Friday, May 31, 2013

Umpired Umbathy, Pathic and Pathological, Part XI

“ To have a soul separate from the body is to have a body separate from other bodies. The soul is individual, and the individual is separate. The trauma is separation, the nucleus of the separate, individual soul. There is no trauma without a split in the self: part of the self regresses to the time before the trauma; stays behind, with the mother, in the womb; a self-encapsulation in a dream-womb. Out of separation not accepted comes a delusion of separation, the dream or fantasy of being himself both mother and child. He makes himself independent of the mother by making himself his own mother. The self is formed like a nation, by a declaration of independence, a split from mother or the mother country, and a split in oneself into both mother and child, so as to be self-sufficing. An independent sovereignty, a private corporation, a person, is made by self-splitting ( schizophrenia ) and involution ( introversion ).

In a dream, in fantasy, in unconscious fantasy he makes himself both child and mother; or rather, child in the mother; little one ( manikin ) in the mother; penis in the womb. Genital organization is the dream of uterine regression, of return to the maternal womb; a fantasy, a make-believe game, a play, a drama, acted out by the genital. “ Every human being can and does enact with his own body the double role of the child and the mother.” Ferenczi, Thalassa, 23.

If we now survey the evolution of sexxuality from the thumb-sucking of the infant through the self-love of penital onanism to the heterosexual act of coitus, and keep in mind the complicated identifications of the ego with the penis and with the sexual secretion, we arrive at the conclusion that the purpose of this whole evolution, therefore the purpose likewise of the sex act, can be none other than an attempt on the part of the ego—an attempt at the beginning clumsy and fumbling, then more consciously purposive, and finally in part successful—to return to the mother’s womb, where there is no such painful disharmony between ego and environment as characterizes existence in the external world. The sex act achieves this transitory regression in a threefold manner: the whole organism attains this goal by purely hallucinatory means, somewhat as in sleep; the penis, with which the organism as a whole has identified itself, attains it partially or symbolically; while only the sexual secretion possesses the prerogative, as representative of the ego and its narcissistic double, the genital, of attaining in reality to the womb of the mother.  Ferenczi, Thalassa, 18.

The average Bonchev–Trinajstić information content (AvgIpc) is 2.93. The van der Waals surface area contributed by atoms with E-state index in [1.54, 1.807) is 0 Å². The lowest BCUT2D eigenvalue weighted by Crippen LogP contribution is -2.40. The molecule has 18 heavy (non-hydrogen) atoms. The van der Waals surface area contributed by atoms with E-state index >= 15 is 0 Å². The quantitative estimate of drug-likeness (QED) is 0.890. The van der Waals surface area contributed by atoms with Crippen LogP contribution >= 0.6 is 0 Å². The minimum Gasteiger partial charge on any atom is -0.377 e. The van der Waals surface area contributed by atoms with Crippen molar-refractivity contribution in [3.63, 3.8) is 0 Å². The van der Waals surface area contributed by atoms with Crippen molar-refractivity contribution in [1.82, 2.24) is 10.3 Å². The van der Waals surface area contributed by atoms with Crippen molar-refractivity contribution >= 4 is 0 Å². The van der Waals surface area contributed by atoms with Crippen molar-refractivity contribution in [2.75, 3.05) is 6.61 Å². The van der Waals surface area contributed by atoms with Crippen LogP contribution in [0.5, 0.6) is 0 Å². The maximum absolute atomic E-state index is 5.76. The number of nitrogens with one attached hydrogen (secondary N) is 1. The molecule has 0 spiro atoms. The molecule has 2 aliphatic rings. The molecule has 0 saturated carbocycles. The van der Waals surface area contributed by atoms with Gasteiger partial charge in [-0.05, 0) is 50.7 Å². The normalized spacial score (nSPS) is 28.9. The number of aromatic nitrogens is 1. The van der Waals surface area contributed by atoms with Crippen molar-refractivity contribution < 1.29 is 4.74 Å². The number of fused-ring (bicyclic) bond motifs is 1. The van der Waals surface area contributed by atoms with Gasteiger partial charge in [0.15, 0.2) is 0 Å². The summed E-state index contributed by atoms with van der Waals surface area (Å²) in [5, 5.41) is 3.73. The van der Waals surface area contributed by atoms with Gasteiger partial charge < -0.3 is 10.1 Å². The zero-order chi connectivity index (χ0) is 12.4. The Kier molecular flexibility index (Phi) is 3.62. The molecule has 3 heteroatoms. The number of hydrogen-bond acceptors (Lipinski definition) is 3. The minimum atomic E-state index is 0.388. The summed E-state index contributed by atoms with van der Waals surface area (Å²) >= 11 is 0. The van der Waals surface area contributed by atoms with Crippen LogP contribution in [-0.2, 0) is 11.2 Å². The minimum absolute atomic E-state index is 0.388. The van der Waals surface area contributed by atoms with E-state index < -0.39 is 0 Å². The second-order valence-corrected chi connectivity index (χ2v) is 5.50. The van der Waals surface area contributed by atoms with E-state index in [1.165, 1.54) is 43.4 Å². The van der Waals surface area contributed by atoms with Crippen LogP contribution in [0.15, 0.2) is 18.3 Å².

The body, like the body politic, is a theater; everything is symbolic, everything including the sexual act. The principal part is a public person taking the part of the community as a whole: persona publica totius communitatis gerens vicem. The function of the representative organ is to impersonate, incarnate, incorporate in his own body the body politic.  Incorporation is the establishment of a theater ( public); the body of spectators depend on the performance for their existence as one body. Gierke, Political Theories of the Middle Age, 163. Cf. Roheim, Animism, 322.

Both politics and sex are theater; sex, said Talleyrand, is le theatre des pauvres. The penis is an actor; it does not actually attain regression in the maternal womb, it enacts the regression “partially or symbolically.” The rest of the body “ takes part in the regression hallucinatorily,” as spectators, passively identifying with the action of their representative, their prince or principal part, the leading man. The penis is the head of the body, the band of brothers: the rest of the body is to the penis as chorus to tragic hero, hypocritically and from a safe distance enjoying the thrill of being spectators at their own execution. The act of coitus is reminiscent of these melodramas in which, while there are of course dark clouds threatening all kinds of destruction, just as in real tragedy, ther is always the feeling that ‘everything will turn out all right.’” Talleyrand cited in Reik, Masochism in Modern Man, 296. Ferenczi, Thalassa, 42; cf. 40-41, 43.

-- Norman O. Brown, Love’s Body, copyright 1966, Random House, New York. 130-132.

Umpired Umbathy, Pathic and Pathological, Part X